What does it mean to “spend our days”, and to “spend our lives?” It’s as if we have a savings account, and the trick to life is to not deplete the account too quickly. The commerce metaphor conjures subconscious ideas of frugality and the time value of money; save today, for every dollar saved today will be a dollar and a bit the next. Be smart with your account, because you’ll need to support yourself for years to come.

Metaphors are dangerous, especially those that enter into daily usage. Rarely do we reflect on how they might shape our thinking, the ways in which our minds come to take on the ideas embedded within them. And the greatest risk of all is that we do not ask whether the metaphor is apt; whether by analogising the most important thing we have—time—we are losing sight of what is really at stake.

We cannot “spend our days” in the way we spend money; we do not know how many days we have, our days are not comparable to one another in objective quantities, and we cannot save a day today and get a day and a bit tomorrow. Time and money stand opposed; to get one, we must deplete the other. And yet by saying that time is money, and that we spend our days, we forget that we are not merely trading apples for oranges; to think that way is to be stuck still in the realm of commerce, where decisions are merely orderings of preferences. Instead we come to think the only thing we really have, and the very thing we cannot count on, is merely a kind of purchasing power. Time is outside the realm of commerce entirely, for it cannot be purchased. It cannot factor into preference orderings like an iPhone can. It’s the most crucial thing that Michael Sandel forgot to include in his book What Money Can’t Buy.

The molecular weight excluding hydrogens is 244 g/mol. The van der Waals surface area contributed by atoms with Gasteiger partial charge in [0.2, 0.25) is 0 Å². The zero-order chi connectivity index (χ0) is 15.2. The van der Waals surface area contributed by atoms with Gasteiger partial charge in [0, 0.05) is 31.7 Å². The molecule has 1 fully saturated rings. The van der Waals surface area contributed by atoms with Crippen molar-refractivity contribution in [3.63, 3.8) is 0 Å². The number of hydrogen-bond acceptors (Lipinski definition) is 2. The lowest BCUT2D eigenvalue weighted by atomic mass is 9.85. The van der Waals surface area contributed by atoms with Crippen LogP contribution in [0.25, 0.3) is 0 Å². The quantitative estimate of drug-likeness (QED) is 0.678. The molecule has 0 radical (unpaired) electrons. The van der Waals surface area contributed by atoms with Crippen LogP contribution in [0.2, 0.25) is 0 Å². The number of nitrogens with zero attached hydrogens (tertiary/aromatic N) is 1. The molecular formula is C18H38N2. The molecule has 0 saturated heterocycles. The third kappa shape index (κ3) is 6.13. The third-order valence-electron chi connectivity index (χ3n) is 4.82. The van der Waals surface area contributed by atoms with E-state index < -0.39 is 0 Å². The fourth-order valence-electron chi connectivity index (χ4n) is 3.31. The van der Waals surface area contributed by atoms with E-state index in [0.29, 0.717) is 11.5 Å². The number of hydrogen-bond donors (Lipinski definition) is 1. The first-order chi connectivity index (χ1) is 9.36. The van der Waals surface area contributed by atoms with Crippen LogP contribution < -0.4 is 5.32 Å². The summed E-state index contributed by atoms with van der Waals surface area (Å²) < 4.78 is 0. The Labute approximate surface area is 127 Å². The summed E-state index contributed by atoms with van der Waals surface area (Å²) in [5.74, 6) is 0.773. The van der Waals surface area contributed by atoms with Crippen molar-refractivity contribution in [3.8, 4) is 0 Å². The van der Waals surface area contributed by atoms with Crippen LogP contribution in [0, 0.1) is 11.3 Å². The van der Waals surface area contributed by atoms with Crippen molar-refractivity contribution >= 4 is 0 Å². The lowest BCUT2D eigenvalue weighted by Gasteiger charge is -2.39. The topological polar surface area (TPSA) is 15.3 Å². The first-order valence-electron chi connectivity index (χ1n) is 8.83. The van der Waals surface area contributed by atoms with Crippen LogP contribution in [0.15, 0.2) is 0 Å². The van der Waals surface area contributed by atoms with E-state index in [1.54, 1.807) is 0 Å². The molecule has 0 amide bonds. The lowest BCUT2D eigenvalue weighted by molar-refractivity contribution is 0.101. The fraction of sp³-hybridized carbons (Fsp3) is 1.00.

Let us say instead, how we live our days is how we live our lives. Living is what takes up time. One lives life and spends money; one cannot live money, nor spend time, though for too long we’ve pretended we could.